Telling that story made them think of an experience they had when traveling, with a flotilla, in the Black Sea. At one of the stops all the boats sent their laundry off to be done - there were no self-service laundry facilities available. Each boat placed their laundry in bags carefully labeled with the boat name. After several days, there was a call over the VHF from the organizer, "The good news is that the laundry has been returned clean. The bad news is that it's all still damp and it's in one big pile. Would everyone please come to my boat and pick your laundry out of the pile." For several days thereafter, they would hear VHF calls like this, " I have a blue sock that I'll trade for some yellow undies".
Except for the oppressive heat we could have stayed in Great Bridge for quite awhile. Since we had already pushed the 24-hour limit a little, it was time to leave for the 12-mile trip to Norfolk.
July 13, 2005
Anchorage: N36050.690 W76017.946
The Norfolk & Portsmouth waterfront area is a place we love but not when it's so hot and humid. The one day there was spent planning our escape from the heat. The next stop is to be Rhode Island. That should bring some relief from the heat.
July 14-16, 2005
The three nights and four days at sea started out almost perfect. We were able to motor-sail the first two days and even turn off the engine for a few hours. The seas were very calm at only 2-3 feet and traffic was very light.
We managed to catch one 12-14 inch fish (tuna, we think) but threw him back, waiting for the "big" one. Well, the big one was a whale (small to medium size). He took our last good lure and snapped the line. This is getting really old but we're still learning.
On the second night, fog moved in. It was very scary driving by radar alone. On the third day the fog cleared late morning but moved back in again before evening. I was very concerned because we were going to cross New York Harbor in the night on my watch. Bob was also concerned. I could tell because he went below to sleep - leaving me to it.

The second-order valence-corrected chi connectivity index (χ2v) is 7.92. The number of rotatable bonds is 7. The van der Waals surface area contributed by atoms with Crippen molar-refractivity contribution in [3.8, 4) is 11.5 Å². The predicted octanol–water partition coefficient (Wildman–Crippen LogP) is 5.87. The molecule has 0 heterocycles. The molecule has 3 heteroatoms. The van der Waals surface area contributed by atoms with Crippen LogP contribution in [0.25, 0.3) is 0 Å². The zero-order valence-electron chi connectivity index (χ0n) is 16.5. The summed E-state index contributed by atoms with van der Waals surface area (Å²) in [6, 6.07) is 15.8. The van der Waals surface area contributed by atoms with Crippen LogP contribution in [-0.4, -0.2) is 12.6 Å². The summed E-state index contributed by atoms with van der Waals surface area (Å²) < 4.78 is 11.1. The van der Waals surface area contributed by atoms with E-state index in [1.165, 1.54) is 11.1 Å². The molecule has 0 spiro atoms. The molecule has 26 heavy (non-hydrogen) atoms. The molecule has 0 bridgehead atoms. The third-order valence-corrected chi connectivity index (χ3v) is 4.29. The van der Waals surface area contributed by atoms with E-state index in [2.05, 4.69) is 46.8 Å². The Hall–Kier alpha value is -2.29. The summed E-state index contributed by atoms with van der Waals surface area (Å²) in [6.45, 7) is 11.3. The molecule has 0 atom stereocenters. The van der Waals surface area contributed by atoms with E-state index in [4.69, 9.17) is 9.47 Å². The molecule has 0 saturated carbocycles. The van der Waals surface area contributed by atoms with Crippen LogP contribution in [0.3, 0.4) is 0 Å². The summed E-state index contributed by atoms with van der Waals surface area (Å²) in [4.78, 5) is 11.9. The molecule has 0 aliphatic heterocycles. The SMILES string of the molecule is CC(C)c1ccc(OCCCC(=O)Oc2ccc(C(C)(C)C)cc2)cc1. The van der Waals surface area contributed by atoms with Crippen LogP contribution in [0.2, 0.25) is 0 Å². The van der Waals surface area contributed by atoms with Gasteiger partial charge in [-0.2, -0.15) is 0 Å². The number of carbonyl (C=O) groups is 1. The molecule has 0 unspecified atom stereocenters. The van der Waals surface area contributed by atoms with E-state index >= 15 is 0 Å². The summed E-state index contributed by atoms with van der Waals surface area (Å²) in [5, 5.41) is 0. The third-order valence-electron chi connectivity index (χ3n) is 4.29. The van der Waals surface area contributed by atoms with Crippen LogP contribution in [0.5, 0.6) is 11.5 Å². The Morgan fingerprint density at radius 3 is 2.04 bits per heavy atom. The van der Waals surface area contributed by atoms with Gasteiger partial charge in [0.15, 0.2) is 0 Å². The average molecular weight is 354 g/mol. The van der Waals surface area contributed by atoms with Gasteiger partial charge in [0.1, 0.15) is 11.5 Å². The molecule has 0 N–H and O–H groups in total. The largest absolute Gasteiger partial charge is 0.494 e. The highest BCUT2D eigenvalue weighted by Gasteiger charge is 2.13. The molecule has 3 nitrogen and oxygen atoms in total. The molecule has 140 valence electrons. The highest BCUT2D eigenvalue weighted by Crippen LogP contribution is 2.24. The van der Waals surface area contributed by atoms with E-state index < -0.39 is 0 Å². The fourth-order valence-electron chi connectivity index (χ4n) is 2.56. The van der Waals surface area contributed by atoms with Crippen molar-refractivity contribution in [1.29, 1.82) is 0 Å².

It takes several hours to completely clear all three shipping lanes of the New York harbor. What a relief that we never encountered any ships and spotted only two on the radar. At night it's hard to tell how much visibility you have in the fog. It couldn't have been much though because at times we couldn't even see the top of our mast.
The fog remained with us the fourth day, with visibility at about 100 feet most of the time. As we got closer to Block Island we began hearing other boaters on the VHF giving updates on their positions. One guy was depending on everyone else avoiding him; he had no radar. Scary! By noon, we were beginning to worry that we wouldn't be able to find the anchorage because of the heavy fog. Fortunately, the closer to the island we got, the greater the visibility. We found the channel quite easily and dropped the hook, in a very crowded anchorage, at 1:30pm on the fourth day.
Next Port: Block Island, RI to New Bedford, MA